USA Today newspaper will be featuring the Superman feature from DC's WEDNESDAY COMICS every Wednesday during it's 13 week run.
The first two episodes can be viewed at:

http://www.usatoday.com/life/comics/2009-07-07-superman1_N.htm

The art by Lee Bermejo is stunning, and much more detailed than I'm used to seeing in the traditional newspaper comics (which I stopped paying attention to aeons ago). I wasn't sure what to make of the script by John Arcudi after Week One (Superman stops an alien from wrecking the city and learns that he's from Krypton). It gets better in Week Two where Superman seeks advice and comment from Batman, who is impatient, opinionated, and surly (not a good look for him).

Tuesday, July 14, 2009

I've Been Going A Little BATS Lately, Part 2




RED ROBIN #2 by Chris Yost and Ramon Bachs . . . . .



Based on a satisfactory experience with the 3 titles I've sampled so far I've decided to explore the Batman: Reborn titles a little further, continuing with this one which I picked up without benefit of reading Issue #1 for two main reasons:



1) It's a Batman-related book, and;

2) I like the cover art, a two-sided light/dark view of Robin/Red Robin descending from a spire into battle - - obviously symbolic since neither event occurs within the book but it's a nice touch - - as if to imply that the main character is going through some internal conflict with two separate directions/choices.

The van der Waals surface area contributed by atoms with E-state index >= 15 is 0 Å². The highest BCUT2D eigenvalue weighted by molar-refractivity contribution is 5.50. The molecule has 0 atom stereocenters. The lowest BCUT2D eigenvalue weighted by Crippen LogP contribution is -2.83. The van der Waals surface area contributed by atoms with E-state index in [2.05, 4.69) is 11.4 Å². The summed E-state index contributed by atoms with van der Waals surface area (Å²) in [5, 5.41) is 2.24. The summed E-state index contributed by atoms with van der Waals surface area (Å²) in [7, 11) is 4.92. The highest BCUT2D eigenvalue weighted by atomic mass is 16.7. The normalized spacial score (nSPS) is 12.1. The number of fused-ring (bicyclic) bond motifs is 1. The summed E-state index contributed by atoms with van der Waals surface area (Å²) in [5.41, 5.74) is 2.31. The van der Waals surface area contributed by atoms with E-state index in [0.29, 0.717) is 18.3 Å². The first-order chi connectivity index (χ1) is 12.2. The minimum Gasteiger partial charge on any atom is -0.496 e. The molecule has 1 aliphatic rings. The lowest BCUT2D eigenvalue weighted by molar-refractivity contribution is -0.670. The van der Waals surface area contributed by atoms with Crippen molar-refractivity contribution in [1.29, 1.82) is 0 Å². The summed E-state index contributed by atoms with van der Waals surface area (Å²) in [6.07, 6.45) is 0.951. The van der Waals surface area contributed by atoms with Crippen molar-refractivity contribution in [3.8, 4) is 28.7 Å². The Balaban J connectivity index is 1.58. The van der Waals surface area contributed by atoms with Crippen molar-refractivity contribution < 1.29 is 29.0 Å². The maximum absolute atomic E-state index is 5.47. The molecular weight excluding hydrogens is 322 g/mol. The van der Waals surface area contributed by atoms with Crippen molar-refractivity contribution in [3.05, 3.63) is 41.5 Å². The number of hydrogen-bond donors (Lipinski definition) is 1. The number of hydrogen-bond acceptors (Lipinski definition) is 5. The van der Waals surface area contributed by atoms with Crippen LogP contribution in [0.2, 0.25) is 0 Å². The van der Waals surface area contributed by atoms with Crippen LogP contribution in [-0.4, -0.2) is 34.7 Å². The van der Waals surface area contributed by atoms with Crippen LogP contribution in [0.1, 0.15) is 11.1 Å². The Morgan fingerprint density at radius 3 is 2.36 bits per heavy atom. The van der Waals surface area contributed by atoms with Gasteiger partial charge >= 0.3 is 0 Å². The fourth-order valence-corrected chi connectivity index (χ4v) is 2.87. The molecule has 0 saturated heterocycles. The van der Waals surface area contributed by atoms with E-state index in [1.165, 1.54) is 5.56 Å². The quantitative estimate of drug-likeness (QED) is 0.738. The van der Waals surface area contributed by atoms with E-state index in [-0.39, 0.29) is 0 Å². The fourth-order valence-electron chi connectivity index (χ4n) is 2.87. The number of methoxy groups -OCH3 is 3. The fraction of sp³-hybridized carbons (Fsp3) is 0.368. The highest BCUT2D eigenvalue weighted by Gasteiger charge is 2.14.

Indeed he is, and you can pick up the story and still enjoy this book without having benefit of reading Issue #1. It worked for me. It's a good, fast-paced story with some keen insights into how calculating Tim Drake has grown/become. If only he could confirm that he made the right decision to bolt and run from the Wayne family/Batman clan and pursue his personal mission to locate the missing/presumed dead Bruce Wayne/the real Batman. But he still doubts himself just a little and finally gets some support for his viewpoint from an unlikely ally at the end of this story.




His mission takes him on a globe trotting pursuit of clues from Paris to Berlin, all the while pursued by assassins. It's during his battle with three of them that we see how he has evolved as the captions share his thoughts during battle, always estimating the capabilities of his opponents and their next moves. It's an effective way for the writer to convey this to us, and the battles are a great way to show off the artist's talents. I was entertained and I'll be back again.